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High schools expand recycle programs with students' help

Wichita Southeast High School junior Daroeuth Dith Jr. carried a beat-up trash bin as his sister, freshman Khann Dith, retrieved boxes of office paper from classrooms to be recycled.

"You get this one," Khann said to her brother as she dragged a box too heavy for her to pick up.

After Daroeuth's trash bin was full, they barely fit its contents into the recycling Dumpster outside. And this was their first paper pickup this week.

The siblings, along with students at all 11 high schools districtwide, have led an expansion of their recycling programs this year — from picking up more paper to introducing plastic bottle recycling.

Southeast has collected the most recycling — about 2,000 pounds since February, when the schools started keeping track of how much they recycle.

Today they will show off their efforts to lawmakers and Stacy Parkinson, Gov. Mark Parkinson's wife.

Daroeuth, president of the Sierra Teen Club, said it's all about helping the community.

"I was moved by... helping the environment," he said. "I have a lot of younger siblings, and I want it to be good when they grow up."

The idea to ramp up high school recycling programs districtwide came when student leaders from all schools decided it was a project in which they could make an impact, said Northwest High School senior Kaycee Anderson, who was part of the decision.

She said the student leaders continue to meet to discuss progress.

"When all the schools committed to recycling, it was really amazing," Kaycee said.

High schools are making a profit on recycling efforts through a partnership with Recycle for Youth Sports, the company that picks up the recyclable materials and exchanges them for money. Profits help fund student activities.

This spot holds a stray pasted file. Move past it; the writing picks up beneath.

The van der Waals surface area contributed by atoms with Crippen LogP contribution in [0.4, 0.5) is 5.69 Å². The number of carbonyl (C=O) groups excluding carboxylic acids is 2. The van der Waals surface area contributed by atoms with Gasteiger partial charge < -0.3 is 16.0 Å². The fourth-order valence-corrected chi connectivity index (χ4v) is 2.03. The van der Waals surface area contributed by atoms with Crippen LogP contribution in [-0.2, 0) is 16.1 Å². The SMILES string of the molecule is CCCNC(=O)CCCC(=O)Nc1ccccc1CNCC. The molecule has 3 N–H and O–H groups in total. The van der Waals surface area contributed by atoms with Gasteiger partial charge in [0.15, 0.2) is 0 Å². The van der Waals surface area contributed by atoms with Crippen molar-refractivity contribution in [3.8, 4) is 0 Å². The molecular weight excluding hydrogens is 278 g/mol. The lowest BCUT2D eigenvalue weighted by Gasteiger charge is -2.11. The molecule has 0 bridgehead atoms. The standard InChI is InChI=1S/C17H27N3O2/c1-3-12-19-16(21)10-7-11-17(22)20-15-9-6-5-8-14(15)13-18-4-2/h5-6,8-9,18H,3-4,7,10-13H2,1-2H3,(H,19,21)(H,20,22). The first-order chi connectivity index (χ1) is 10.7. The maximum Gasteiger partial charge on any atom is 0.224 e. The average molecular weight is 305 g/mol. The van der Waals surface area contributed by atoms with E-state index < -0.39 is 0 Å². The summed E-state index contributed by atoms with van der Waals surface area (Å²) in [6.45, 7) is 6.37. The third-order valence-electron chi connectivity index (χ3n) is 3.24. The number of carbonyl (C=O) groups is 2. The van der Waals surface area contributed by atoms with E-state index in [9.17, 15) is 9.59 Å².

With Kaycee's help, the district applied for and received a $500 grant to keep the recycling program going next year. The money will help buy bins at schools.

Although all the high schools now recycle paper and plastic, each program is different.

For example, Northwest's program is much smaller than Southeast's because the 75 participating Southeast students can use a homeroom period to empty and organize bins, said Northwest junior Amanda Herman.

Each day, Amanda said she enlists one friend to help her empty the three plastic bottle bins. This takes about an hour because they often have to sort trash out of the bins and rinse out the bottles.

But Amanda and Kaycee said they're trying to raise awareness of the program through promoting this week as "Green Week," which includes lunchtime games and decorations throughout the cafeteria.

"There are signs up there," Kaycee said. "'Don't be Trashy' is one kids joke about."

Although most of the student leaders of the high school recycling programs are seniors, they said they leave strong enough leaders to continue it.

Plus, they can try to start recycling programs at their colleges, said Southeast senior Angela Fantroy, president of the leadership advisory council.

"It's just a little part, in little Kansas, where we can do something," she said. "It's a chain reaction."

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